It is hardly surprising she saw what she believed and, to judge by Derek Freeman’s meticulous dissection of her fieldwork, she didn’t spend much time looking, in any case. The bulk of her research was conducted up close and personal on a US naval base from whose lofty isolation her imagination roamed freely. The rest, as they say, is history. An ominous excerpt:
As the dawn begins to fall among the soft brown roofs and the slender palms stand out against a colourless gleaming sea, lovers slip home from trysts beneath the palm trees or in the shadow of the beached canoes, that the light may find each sleeper in his appointed place. Cocks, crow negligently.
Mead, like most of her ilk stewing in the risqué Freudian heresies of New England bohemia, saw repression all around her and Samoa, where all the local girls apparently consumed their free time in clandestine sexual adventures, provided an uplifting antidote to all the suffocating neuroses of well-bred westerners. Whether she actually saw any of the serial couplings she put to horrendous prose in Coming of Age is doubtful but, even if she had, there is a basic problem of chronology at the heart of her work. Samoa was held up as an uncorrupted idyll holding out against the Puritanism of modern western society but by the time Mead set out on her gap year, Polynesia had been subject to all the softening of manners a century of colonial les majestee and missionary activity had wrought, and Mead was pointedly dishonest in concealing this fact. As she conceded in a tiny and guilty footnote,
The new influences have drawn the teeth of the old culture. Cannibalism, war, blood revenge, the life and death power of the matai, the punishment of a man who broke a village edict by burning his house, cutting down his trees, killing his pig, and punishing his family, the cruel defloration ceremony, the custom of laying waste plantations on the way to a funeral, the enormous loss of life in making long voyages in small canoes, the discomfort due to widespread disease-all these have vanished.
Indeed they had, to which one must add three cheers for French and Yankee imperialism. No one moreover should have been surprised if it did open up some windows for casual sex. Mead’s sloppy Mills and Boon romance should have consigned her to academic oblivion in saner times but when anthropology departments expanded in the 60s, this florid fantasy turned the heads of a generation waiting patiently to be corrupted and the reasons are not difficult to locate. When Mead’s kindred free spirit Ruth Benedict penned her idyllic fantasy on the Amazonian Zuni, she pointedly noted they were a tribe ‘beyond good and evil,’ who had not emerged from Eden and taken upon themselves all the sins of modern men. As a manifesto for that overrated decade, it virtually wrote itself and there is something very poetic in the fact that Mead made her brave sallies from an armed outpost of western progress. As a metaphor for the carefree students acting out their violent ennui in a society made secure enough to afford these indulgences through the victories of better men, it is an apt one and posed few risks. As Taleb might say she had ‘no skin in the game’ and the errors simply compounded themselves. The flights of fancy you can embark on when you mock the uniforms that guard you whilst you sleep are endless, particularly when Marxists are so intent on inverting Marx’s most treasured dictum. In the 20th century, whatever the great man might have hoped, his neophytes were only concerned with interpreting (a much more important task than Marx’s arid materialism allowed for) the world and the drive to mine the past for utopia reached obsessive proportions. For anthropologist Marshall Sahlin, the acme of progress was the Stone Age and, if this voyeuristic primitivism petered out harmlessly in a bobo cult of didgeridoos, it nevertheless betrayed an infantilism of aspiration which is central to our current crisis.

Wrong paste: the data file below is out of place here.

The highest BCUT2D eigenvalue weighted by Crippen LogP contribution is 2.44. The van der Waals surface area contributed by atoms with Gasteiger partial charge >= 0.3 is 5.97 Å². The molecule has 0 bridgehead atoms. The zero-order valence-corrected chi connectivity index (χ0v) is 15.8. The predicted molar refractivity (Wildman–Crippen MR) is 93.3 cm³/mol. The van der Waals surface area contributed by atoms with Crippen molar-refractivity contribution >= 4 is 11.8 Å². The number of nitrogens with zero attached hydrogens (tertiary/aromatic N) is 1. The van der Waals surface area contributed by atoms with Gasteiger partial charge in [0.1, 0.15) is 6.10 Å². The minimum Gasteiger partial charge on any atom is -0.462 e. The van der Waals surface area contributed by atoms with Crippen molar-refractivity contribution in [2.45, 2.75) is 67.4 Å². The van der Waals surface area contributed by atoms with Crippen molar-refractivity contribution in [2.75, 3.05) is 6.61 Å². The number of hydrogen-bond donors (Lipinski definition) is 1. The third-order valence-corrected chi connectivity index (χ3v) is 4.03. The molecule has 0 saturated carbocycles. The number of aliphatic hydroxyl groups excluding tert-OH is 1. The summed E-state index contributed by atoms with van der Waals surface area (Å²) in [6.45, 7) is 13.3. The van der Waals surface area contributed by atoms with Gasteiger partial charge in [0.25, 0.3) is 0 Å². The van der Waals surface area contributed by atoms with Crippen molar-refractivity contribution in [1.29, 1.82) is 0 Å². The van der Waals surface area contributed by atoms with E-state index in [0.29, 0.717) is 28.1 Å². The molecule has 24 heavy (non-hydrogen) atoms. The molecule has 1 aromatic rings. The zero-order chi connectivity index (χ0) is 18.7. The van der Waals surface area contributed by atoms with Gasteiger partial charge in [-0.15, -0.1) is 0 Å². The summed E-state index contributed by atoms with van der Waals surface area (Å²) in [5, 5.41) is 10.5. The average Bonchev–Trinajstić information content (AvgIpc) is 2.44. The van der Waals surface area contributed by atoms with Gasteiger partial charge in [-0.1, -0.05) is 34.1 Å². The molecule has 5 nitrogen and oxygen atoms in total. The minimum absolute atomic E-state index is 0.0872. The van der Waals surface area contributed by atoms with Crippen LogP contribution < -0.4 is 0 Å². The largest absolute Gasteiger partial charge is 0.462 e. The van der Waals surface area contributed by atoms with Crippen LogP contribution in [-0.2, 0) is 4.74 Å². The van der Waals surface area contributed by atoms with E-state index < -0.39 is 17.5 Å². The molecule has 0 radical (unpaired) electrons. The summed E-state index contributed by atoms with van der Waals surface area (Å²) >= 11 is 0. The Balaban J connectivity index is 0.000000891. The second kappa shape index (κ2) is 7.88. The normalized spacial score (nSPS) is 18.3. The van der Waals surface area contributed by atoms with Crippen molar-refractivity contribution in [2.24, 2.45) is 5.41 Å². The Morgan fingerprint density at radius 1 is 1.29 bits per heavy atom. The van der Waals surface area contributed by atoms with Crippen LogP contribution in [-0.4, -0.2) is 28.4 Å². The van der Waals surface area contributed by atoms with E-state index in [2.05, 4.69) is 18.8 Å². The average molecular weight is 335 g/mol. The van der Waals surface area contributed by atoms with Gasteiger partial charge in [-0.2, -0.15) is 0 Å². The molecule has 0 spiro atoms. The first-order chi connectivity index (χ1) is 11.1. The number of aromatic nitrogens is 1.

At its core is a retreat from the hard trials of civilisation. To retreat into a world of thought crimes, ordered social ranks, and effortless mental tranquillity is comforting to the weak spirited, but the lack of moral effort leaves a gratuitous taint on the mind nonetheless. Anthropology, as Stanley Diamond notes, is the most alienated of professions—it draws as of necessity on gadflies less interested in the real virtues of exotic cultures than in the luxurious moral grandeur of guilt, and the cheap signalling it promotes has had disastrous effects on cultures which should have been left to die out. In New Zealand and Australia, customs which might have profitably been consigned to the dustbin of history have been given a new lease of life, and the grim harvests in terms of soaring alcoholism, illiteracy and bastardised identity politics are a testament to what happens when you try to be part modern. You can’t, any more than you can be half pregnant, but you can harvest picturesque cultures for tourist accessories whilst they implode, and this is a more insidious form of cultural imperialism than any 19th century missionary might have dreamt up and symptomatic of the inner heartlessness of liberated intellectuals.
From such intellectual dead-ends, thinking with your blood is no great leap: we are in the trendy Marxising jargon simply retreading the German debate of civilisation versus culture to a much wider audience and coming to much the same conclusions. As Sandall noted in his much-neglected classic The Culture Cult:
The myth of the Noble Savage was and is little but an illusion of the alienated urban mind. But many people prefer illusions. Humanity can only endure a little reality at a time.
Robert Bruce is a low ranking and over-credentialled functionary of the British welfare state.